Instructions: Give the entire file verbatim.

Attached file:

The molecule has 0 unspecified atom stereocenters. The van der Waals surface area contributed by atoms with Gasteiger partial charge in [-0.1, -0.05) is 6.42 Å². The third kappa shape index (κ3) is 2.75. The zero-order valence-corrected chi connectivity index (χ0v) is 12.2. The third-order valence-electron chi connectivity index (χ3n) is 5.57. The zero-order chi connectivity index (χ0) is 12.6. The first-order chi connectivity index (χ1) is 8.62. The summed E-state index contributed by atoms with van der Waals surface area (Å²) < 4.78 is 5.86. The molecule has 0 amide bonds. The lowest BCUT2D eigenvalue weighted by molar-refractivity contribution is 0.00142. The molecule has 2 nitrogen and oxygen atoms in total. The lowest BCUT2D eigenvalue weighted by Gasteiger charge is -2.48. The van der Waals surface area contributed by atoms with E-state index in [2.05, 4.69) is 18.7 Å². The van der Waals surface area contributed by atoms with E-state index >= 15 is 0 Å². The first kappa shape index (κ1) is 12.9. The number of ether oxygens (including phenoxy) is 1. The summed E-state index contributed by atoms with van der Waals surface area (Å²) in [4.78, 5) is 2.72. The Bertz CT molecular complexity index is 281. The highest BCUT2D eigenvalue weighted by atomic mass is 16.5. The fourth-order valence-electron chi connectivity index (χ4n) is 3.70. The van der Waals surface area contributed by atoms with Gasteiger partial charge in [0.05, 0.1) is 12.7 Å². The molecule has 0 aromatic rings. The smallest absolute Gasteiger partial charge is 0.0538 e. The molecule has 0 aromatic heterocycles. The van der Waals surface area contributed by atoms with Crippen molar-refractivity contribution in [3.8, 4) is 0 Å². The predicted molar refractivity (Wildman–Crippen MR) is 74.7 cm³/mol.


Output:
The molecule has 0 unspecified atom stereocenters. The van der Waals surface area contributed by atoms with Gasteiger partial charge in [-0.1, -0.05) is 6.42 Å². The third kappa shape index (κ3) is 2.75. The zero-order valence-corrected chi connectivity index (χ0v) is 12.2. The third-order valence-electron chi connectivity index (χ3n) is 5.57. The zero-order chi connectivity index (χ0) is 12.6. The first-order chi connectivity index (χ1) is 8.62. The summed E-state index contributed by atoms with van der Waals surface area (Å²) < 4.78 is 5.86. The molecule has 0 amide bonds. The lowest BCUT2D eigenvalue weighted by molar-refractivity contribution is 0.00142. The molecule has 2 nitrogen and oxygen atoms in total. The lowest BCUT2D eigenvalue weighted by Gasteiger charge is -2.48. The van der Waals surface area contributed by atoms with E-state index in [2.05, 4.69) is 18.7 Å². The van der Waals surface area contributed by atoms with E-state index >= 15 is 0 Å². The first kappa shape index (κ1) is 12.9. The number of ether oxygens (including phenoxy) is 1. The summed E-state index contributed by atoms with van der Waals surface area (Å²) in [4.78, 5) is 2.72. The Bertz CT molecular complexity index is 281. The highest BCUT2D eigenvalue weighted by atomic mass is 16.5. The fourth-order valence-electron chi connectivity index (χ4n) is 3.70. The van der Waals surface area contributed by atoms with Gasteiger partial charge in [0.05, 0.1) is 12.7 Å². The molecule has 0 aromatic rings. The smallest absolute Gasteiger partial charge is 0.0538 e. The molecule has 0 aromatic heterocycles. The van der Waals surface area contributed by atoms with Crippen molar-refractivity contribution in [3.8, 4) is 0 Å². The predicted molar refractivity (Wildman–Crippen MR) is 74.7 cm³/mol.